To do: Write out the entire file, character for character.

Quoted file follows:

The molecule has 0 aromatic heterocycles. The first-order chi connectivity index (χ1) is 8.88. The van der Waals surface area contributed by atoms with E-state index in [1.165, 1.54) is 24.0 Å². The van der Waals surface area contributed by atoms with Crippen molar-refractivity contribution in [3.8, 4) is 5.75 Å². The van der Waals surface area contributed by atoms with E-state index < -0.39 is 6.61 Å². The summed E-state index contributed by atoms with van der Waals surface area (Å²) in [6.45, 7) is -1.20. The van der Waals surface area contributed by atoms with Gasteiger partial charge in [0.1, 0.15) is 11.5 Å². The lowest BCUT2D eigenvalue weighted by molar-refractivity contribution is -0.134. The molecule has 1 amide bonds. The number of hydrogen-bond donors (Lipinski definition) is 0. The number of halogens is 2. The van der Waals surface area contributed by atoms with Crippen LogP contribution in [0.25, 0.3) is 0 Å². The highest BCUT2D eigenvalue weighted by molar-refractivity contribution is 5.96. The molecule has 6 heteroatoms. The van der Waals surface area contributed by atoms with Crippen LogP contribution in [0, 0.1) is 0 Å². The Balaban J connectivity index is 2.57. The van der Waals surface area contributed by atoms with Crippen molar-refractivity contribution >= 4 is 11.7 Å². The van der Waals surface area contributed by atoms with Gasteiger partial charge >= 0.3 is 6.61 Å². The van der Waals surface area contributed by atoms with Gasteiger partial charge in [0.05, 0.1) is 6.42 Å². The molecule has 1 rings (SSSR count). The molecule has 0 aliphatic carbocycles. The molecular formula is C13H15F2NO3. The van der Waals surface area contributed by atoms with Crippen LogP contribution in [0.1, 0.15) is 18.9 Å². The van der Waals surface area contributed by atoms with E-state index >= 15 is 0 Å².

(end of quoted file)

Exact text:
The molecule has 0 aromatic heterocycles. The first-order chi connectivity index (χ1) is 8.88. The van der Waals surface area contributed by atoms with E-state index in [1.165, 1.54) is 24.0 Å². The van der Waals surface area contributed by atoms with Crippen molar-refractivity contribution in [3.8, 4) is 5.75 Å². The van der Waals surface area contributed by atoms with E-state index < -0.39 is 6.61 Å². The summed E-state index contributed by atoms with van der Waals surface area (Å²) in [6.45, 7) is -1.20. The van der Waals surface area contributed by atoms with Gasteiger partial charge in [0.1, 0.15) is 11.5 Å². The lowest BCUT2D eigenvalue weighted by molar-refractivity contribution is -0.134. The molecule has 1 amide bonds. The number of hydrogen-bond donors (Lipinski definition) is 0. The number of halogens is 2. The van der Waals surface area contributed by atoms with Crippen LogP contribution in [0.25, 0.3) is 0 Å². The highest BCUT2D eigenvalue weighted by molar-refractivity contribution is 5.96. The molecule has 6 heteroatoms. The van der Waals surface area contributed by atoms with Crippen LogP contribution in [0, 0.1) is 0 Å². The Balaban J connectivity index is 2.57. The van der Waals surface area contributed by atoms with Crippen molar-refractivity contribution >= 4 is 11.7 Å². The van der Waals surface area contributed by atoms with Gasteiger partial charge >= 0.3 is 6.61 Å². The van der Waals surface area contributed by atoms with Gasteiger partial charge in [0.05, 0.1) is 6.42 Å². The molecule has 1 rings (SSSR count). The molecule has 0 aliphatic carbocycles. The molecular formula is C13H15F2NO3. The van der Waals surface area contributed by atoms with Crippen LogP contribution in [0.1, 0.15) is 18.9 Å². The van der Waals surface area contributed by atoms with E-state index >= 15 is 0 Å².